Sales can maintain their ATP by consuming events from other services. It does not need to make directly coupled to an API to make calls at runtime to calculate ATP for a given product. It maintains and owns the ATP for all products based on events it’s consuming that are published from other services. When Invoicing publishes an OrderInvoiced event, it can subtract an amount from ATP. If the warehouse does a stock count and publishes an InventoryAdjusted event, Sales will update the ATP accordingly.


From a lower-level code perspective, the coupling can be challenging when we have to deal with many different technical concerns. Web, Authorization, Validation, Data Access, and Business Logic. But as mentioned earlier, each feature/capability can define how each of these concerns is handled.

While you can share between features, such as a domain model, this naturally starts limiting the coupling between a set of features.

One approach to handle the common concerns is by using the pipes & filters pattern. Specifically, the Russian doll model which the request passes through a filter that can call (or not) the next filter. This allows you to separate various concerns and create a pipeline for a request.

Pipes & Filters

For more check out my post on Separating Concerns with Pipes & Filters

Coupling and Cohesion

Building a large system without any boundaries (low cohesion) and a high degree of coupling is ultimately building a big turd pile of a system.

Big Turd Pile

It will be hard to add new functionality, and hard to change existing functionality without breaking and causing regressions.

Focusing on having highly cohesive services that provide specific business capabilities and loosely coupling between those services to provide workflow and business processes will allow you to build a system that is more resilient to change.

Smaller Turd Piles

Decomposing a large system into smaller independent logical service boundaries allows you to make different decisions that are localized to an individual service. No system will be perfect, especially over time and it will need to evolve. Focus on coupling and cohesion as a guide.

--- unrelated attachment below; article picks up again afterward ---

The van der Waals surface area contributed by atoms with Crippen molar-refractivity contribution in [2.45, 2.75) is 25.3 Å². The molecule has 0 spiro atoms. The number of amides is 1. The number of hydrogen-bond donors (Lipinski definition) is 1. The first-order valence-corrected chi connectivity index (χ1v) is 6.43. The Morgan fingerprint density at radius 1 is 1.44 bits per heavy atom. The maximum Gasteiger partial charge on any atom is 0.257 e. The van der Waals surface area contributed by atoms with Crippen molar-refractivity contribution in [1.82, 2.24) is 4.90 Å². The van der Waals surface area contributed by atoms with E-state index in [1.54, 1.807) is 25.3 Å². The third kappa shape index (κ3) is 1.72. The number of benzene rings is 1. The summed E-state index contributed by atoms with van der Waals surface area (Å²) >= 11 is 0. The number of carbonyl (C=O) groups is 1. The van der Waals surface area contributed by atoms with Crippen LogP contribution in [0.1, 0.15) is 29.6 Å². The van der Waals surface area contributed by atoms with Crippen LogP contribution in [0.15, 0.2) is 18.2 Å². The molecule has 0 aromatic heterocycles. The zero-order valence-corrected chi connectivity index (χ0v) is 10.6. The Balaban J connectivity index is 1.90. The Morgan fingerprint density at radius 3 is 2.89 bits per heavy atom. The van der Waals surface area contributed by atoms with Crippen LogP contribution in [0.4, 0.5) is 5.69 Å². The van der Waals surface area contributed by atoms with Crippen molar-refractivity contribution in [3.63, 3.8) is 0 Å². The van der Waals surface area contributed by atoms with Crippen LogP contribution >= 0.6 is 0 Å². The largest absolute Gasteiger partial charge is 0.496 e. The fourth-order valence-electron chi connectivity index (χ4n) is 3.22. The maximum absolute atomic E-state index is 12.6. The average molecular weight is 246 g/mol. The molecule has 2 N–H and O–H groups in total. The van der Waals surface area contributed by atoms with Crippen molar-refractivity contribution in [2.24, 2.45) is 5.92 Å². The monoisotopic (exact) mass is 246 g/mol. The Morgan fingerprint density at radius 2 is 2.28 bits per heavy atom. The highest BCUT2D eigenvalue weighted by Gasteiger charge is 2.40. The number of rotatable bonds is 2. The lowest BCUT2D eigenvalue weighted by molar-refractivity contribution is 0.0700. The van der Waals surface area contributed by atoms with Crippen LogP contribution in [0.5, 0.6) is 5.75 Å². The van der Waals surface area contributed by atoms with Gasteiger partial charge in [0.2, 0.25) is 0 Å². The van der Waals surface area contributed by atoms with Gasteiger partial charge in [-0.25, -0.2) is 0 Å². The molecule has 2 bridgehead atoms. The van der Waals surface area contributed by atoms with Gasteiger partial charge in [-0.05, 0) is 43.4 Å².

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Blocking or Non-Blocking API calls?

When should you use blocking or non-blocking API calls? Blocking synchronous communication vs non-blocking asynchronous communication? Should commands fire and forget? What’s the big deal of making blocking synchronous calls between services?


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There are 3 different forms of communication that I’m generally thinking of. Commands, Queries, and Events. I’m going to cover all three and the pros/cons of using blocking synchronous or non-blocking asynchronous with each of them.


With commands, it’s all about users’/clients expectations. When the command is performed, do they expect to get a result immediately and the execution be fully complete? Because of this expectation, often times commands are blocking synchronous calls.

Blocking Command

If the client was requesting a state change to the service, the expectation is that if they want to then perform a query afterward, they would expect to read their write. There would be no eventual consistency involved. Blocking synchronous calls can make sense here.

Where asynchronous commands can be useful is if the execution time is going to be longer than the user might want to wait. This is an issue with blocking calls as the client could be waiting to get a response back to know if the command is completed. As an example, if the command had to fetch and mutate a lot of data in a database that could take a long time. Or perhaps it has to send 1000s of emails which could take a lot of time to execute.

Another situation where async commands are helpful is when you want to capture the command and just tell the user it has been accepted. You can then process the command asynchronously and then let the user know asynchronously that it has been completed. An example of this is placing an Order on an e-commerce site. When the user places an order, it doesn’t immediately create the order and charge their credit card, it simply creates a command that is placed on a queue.

Non-Blocking Command